Personal stories about the war are very fascinating. Reading or listening to them makes you feel part of the memory as you try to imagine what it must’ve been like for men to experience the war. That’s why I created a list of 5 books that you should read! They are memoirs of different veterans of different units that fought in the Battle of the Bulge. By reading these memoirs you can get a glimpse of what these soldiers experienced during the war. From the Elsenborn ridge in northern Belgium to the snowy hills of Luxembourg, these books share a unique view from the people who went through it all.
99th Infantry Division: Let’s start of at the most northern part in the Battle of the Bulge: the area near the Elsenborn ridge. The 99th Infantry Division heroically held the area where the most elite forces of the German army broke through on December 16th. The American division was a green unit, meaning it didn’t see combat yet. Their strength would be tested on those winter days. The book Brave Men Don’t Cry: The World War II Memoirs of a Veteran of the 99th Infantry follows Curt Whiteway. He was an NCO in E company, 394th Infantry Regiment. Whiteway’s book takes you back to his days on the frontline in the Belgian Ardennes and on to the liberation of a concentration camp. Click on the book cover to order your copy!
75th Infantry Division: The second book is from a Company Commander in the 75th Infantry Division: Company Commander: The Classic Infantry Memoir of World War II. His name is Charles B. MacDonald who fought with the 290th Infantry Regiment. The division saw heavy combat near the area of Grandmenil and Grand-Haleux in Belgium. Just like the 99th Division, the 75th also had minor combat experience. MacDonald’s book gives you an excellent description of how a 21-year old captain, led his troops through the Battle of the Bulge and beyond. People who are eager to learn more about the Battle of the Bulge should definitely get this best-seller. Click on the book cover get yours now!
101st Airborne Division: A lot of people have probably read this one already. The memoirs of Sgt. Donald Malarkey from E-Company, 506th PIR, 101st Airborne Division. His character is portrayed in the award-winning mini-series Band of Brothers. Malarkey recently passed away on September 31st 2017. His story is available in his memoirs Easy Company Soldier: The Legendary Battles of a Sergeant from World War II’s “Band of Brothers.” The books is a great addition to the mini-series and is personally one of my favorites. The reason for that is the book tells you of how Malarkey dealt with his wartime experience after the war. His memories continued to haunt him for a long time. It’s also a very good read when it comes to the Battle of the Bulge and really explains the breaking-point. A must-have for all the Band of Brothers Fans.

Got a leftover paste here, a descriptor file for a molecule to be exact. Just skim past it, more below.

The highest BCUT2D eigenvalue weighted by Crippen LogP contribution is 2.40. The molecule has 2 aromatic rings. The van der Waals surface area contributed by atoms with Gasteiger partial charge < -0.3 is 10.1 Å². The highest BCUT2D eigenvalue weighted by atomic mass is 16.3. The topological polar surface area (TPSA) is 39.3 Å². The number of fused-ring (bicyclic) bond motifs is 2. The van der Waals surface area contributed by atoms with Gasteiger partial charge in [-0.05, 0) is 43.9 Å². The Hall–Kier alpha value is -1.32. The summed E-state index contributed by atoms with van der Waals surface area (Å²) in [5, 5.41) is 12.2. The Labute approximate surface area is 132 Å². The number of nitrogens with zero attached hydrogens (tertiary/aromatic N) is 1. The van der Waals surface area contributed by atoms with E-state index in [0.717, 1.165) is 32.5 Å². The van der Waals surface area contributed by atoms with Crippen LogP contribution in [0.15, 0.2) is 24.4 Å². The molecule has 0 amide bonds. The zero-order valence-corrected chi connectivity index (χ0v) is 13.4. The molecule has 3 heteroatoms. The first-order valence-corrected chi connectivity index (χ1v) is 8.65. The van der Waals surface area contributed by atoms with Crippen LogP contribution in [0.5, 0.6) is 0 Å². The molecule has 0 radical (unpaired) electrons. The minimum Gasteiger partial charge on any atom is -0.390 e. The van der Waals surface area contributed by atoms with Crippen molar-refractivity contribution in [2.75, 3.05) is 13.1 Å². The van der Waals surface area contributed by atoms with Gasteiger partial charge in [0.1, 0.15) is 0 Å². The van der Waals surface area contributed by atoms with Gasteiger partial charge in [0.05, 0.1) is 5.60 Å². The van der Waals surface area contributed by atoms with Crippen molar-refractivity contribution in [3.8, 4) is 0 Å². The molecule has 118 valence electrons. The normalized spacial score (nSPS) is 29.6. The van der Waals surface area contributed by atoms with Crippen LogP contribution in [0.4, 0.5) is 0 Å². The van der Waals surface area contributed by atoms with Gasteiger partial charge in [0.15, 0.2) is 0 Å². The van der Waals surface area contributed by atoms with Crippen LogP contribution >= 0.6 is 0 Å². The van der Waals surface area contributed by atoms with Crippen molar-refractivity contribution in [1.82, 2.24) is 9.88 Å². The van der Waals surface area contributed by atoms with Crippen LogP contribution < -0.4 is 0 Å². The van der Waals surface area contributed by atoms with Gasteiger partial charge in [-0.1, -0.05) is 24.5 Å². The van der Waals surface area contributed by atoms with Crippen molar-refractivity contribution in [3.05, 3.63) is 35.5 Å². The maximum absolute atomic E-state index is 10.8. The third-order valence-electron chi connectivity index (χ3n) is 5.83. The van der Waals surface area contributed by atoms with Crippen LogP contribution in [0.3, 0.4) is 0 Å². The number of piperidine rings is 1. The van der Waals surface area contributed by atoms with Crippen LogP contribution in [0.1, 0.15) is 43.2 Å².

80th Infantry Division: Fourth on our memoir list is a book from a veteran who fought with the 317th Infantry Regiment of the 80th Infantry Division. His name is Andrew Adkins, Jr., a lieutenant and 81mm mortar section leader in H Company. Attacking in the Ettelbrück area the 80th division was one of the divisions sent to the Ardennes to and counter-attack the German winter offensive as part of Patton’s 3rd Army. In You Can’t Get Much Closer Than This: Combat with Company H, 317th Infantry Regiment, 80th Division, Adkins memoirs will take you back to some very cold days in Luxembourg. He has vivid memories of the attacks he played part in and really grips your attention from the start. Click on the book cover to get yourself a copy!
5th Infantry Division: My personal favorite memoir is A Foot Soldier for Patton: The Story of a “Red Diamond” Infantryman with the US Third Army. In this memoir Michael C. Bilder shares with you his memories as an infantryman in the 2nd Infantry Regiment of the 5th Infantry Division. The reason for it being my favorite is because of his unit which I specifically research. The division is known for its role in the battle of Metz that started in September 1944 and caused a lot of casualties among the men. During the Battle of the Bulge the 5th Infantry Division also pushed back the German Offensive in its most-southern front in Luxembourg. After the failure of Hitler’s big gamble, the division attacked the German ‘Bulge’ and drove a deep wedge in the enemy lines in January 1945. Bilder shares unique memories of a fairly unknown division in the Battle of the Bulge. Only for that reason I think it’s a great idea to pick up a copy. Not only will you read about the infantryman’s experiences, you’ll also learn something new about the Battle of the Bulge.
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